• "VISION 2009 AEO Base Case" uses EIA's AEO 2009 projections of both advanced vehicle technology penetration and new vehicle fuel economy estimates to 2030 and then extends them. This version represents an expanded VISION with more technology slots including PHEVs and fuel flexibility options.
  • "VISION 2010 AEO Base Case" uses EIA's AEO 2010 projections of both advanced vehicle technology penetration and new vehicle fuel economy estimates to 2035 and then extends them. This version represents an expanded VISION with more technology slots including PHEVs and fuel flexibility options. The model can simulate more hydrogen pathways and natural gas powered medium trucks (class 3-6) and single unit heavy trucks (class 7 &8) as well as liquid natural gas powered combination trucks (class 7&8).  The GHG and upstream energy use rates are from GREET 1.8d.1.
  • "VISION 2011 AEO Base Case" uses EIA's AEO 2011 projections of both advanced vehicle technology penetration and new vehicle fuel economy estimates to 2035 and then extends them. The earlier versions of AEO provided electric vehicle (EV) fuel economy based on the primary energy use (at the power plant). These values were converted to fuel economy based on the energy from wall plug by the VISION team. Beginning with AEO 2011, the EV fuel economy from wall plug is provided by EIA and is used directly in the model. Aside from this, the procedure for computing electricity VMT share of PHEV VMT is updated to reflect the new methodology in the SAE Standard J2841. The model was also updated to allow natural gas powered medium and heavy trucks to use diesel as pilot injection fuel. A user can specify the percent fuel (GGE) that will be diesel.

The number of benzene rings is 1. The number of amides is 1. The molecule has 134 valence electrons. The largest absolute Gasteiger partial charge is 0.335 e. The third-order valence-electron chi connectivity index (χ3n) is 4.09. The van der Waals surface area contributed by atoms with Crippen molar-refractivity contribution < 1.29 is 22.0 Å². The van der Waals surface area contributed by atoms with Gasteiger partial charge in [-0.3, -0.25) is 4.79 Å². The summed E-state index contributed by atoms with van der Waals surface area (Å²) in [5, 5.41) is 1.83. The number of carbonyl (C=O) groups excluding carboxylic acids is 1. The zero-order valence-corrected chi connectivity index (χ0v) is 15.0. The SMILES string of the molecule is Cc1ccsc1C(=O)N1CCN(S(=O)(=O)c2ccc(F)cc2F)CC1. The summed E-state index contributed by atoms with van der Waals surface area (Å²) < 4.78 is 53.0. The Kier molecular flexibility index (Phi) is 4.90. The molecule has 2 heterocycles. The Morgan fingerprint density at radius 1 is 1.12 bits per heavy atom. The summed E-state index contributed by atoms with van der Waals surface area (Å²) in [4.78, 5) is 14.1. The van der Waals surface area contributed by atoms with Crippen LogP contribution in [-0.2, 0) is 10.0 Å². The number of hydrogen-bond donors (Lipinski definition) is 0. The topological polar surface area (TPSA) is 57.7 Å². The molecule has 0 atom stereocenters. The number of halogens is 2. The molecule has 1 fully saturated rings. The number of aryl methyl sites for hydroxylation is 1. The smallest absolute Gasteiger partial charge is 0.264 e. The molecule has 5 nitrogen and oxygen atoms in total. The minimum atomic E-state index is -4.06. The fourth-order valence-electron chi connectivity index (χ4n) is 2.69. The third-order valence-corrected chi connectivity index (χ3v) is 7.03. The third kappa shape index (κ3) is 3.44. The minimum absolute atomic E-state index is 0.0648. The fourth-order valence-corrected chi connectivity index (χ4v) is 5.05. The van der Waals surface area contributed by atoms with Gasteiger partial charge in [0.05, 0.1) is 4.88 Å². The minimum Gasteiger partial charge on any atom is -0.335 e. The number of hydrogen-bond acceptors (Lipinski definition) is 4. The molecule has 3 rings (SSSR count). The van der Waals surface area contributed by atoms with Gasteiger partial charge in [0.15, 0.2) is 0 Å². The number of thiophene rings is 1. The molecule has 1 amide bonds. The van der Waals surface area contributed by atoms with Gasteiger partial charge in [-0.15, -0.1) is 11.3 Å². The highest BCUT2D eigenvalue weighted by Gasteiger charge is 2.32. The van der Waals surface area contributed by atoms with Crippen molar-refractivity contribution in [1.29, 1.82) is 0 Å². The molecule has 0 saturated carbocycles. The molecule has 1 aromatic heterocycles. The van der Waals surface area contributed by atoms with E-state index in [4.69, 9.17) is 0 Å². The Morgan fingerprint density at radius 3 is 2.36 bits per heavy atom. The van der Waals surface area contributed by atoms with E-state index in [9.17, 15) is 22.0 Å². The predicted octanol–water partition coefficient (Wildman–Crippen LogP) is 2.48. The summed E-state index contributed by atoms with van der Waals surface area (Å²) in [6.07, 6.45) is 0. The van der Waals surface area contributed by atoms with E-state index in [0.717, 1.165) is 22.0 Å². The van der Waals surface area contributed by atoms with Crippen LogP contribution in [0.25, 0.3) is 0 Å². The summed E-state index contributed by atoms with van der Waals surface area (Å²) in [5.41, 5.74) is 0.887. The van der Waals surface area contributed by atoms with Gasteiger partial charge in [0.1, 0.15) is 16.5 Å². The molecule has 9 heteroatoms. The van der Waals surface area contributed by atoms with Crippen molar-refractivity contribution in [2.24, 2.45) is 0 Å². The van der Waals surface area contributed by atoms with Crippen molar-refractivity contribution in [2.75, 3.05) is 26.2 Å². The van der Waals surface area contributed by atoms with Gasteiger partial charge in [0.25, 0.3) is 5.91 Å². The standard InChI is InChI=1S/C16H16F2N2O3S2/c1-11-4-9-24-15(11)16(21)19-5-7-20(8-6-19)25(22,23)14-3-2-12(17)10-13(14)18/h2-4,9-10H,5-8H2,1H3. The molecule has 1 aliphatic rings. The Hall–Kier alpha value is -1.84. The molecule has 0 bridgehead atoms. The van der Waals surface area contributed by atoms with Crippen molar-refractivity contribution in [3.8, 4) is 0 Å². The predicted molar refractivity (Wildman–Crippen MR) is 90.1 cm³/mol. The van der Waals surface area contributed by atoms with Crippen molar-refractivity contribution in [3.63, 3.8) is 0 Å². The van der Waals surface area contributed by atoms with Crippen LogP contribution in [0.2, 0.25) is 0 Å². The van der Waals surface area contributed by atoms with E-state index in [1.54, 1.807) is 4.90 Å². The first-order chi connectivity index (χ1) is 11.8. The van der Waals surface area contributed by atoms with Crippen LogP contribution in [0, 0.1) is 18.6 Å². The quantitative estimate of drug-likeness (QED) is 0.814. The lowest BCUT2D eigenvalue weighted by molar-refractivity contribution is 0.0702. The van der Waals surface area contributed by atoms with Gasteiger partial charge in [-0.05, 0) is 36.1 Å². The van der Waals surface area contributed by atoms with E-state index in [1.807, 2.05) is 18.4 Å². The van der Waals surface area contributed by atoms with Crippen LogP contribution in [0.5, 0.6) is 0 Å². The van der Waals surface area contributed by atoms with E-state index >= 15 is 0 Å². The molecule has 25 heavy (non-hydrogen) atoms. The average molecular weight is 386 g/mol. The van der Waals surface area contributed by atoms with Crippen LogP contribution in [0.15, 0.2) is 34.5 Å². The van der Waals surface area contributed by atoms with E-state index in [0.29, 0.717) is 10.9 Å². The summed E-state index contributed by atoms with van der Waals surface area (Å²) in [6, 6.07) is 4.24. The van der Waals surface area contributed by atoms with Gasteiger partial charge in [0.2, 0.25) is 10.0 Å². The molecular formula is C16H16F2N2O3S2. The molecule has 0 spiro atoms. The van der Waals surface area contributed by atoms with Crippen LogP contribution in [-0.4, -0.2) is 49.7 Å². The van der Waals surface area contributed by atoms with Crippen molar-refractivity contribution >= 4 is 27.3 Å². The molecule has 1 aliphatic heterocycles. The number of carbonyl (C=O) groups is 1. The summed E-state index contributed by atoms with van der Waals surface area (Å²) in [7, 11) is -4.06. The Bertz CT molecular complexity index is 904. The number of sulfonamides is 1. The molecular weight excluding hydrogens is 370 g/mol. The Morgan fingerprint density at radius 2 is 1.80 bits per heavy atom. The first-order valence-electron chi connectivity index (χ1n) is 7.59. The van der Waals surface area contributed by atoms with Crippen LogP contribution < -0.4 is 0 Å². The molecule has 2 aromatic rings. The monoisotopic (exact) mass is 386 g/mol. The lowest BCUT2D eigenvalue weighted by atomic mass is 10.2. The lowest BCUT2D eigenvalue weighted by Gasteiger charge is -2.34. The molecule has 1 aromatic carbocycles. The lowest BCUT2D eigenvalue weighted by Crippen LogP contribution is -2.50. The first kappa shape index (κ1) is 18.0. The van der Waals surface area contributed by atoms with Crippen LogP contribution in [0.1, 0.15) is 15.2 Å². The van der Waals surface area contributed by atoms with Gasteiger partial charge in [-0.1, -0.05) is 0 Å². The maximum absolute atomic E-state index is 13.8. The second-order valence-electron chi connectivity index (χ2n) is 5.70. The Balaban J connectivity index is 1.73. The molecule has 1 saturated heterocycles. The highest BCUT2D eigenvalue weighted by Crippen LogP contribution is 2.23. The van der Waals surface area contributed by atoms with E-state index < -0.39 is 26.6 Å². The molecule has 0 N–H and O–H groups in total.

• "VISION 2012 AEO Base Case" uses EIA's AEO 2012 projections of both advanced vehicle technology penetration and new vehicle fuel economy estimates to 2035 and then extends them. This version starts to handle two types of PHEV, PHEV A and PHEV B. PHEV A stands for PHEV with less than or equal to 20 miles CD range and is assumed to operate in blended mode. PHEV B stands for PHEV with greater than 20 miles CD range and having an ability to operate all electrically during CD operation. In VISION base case, PHEV A and PHEV B represent PHEV10 and PHEV40 of AEO, respectively.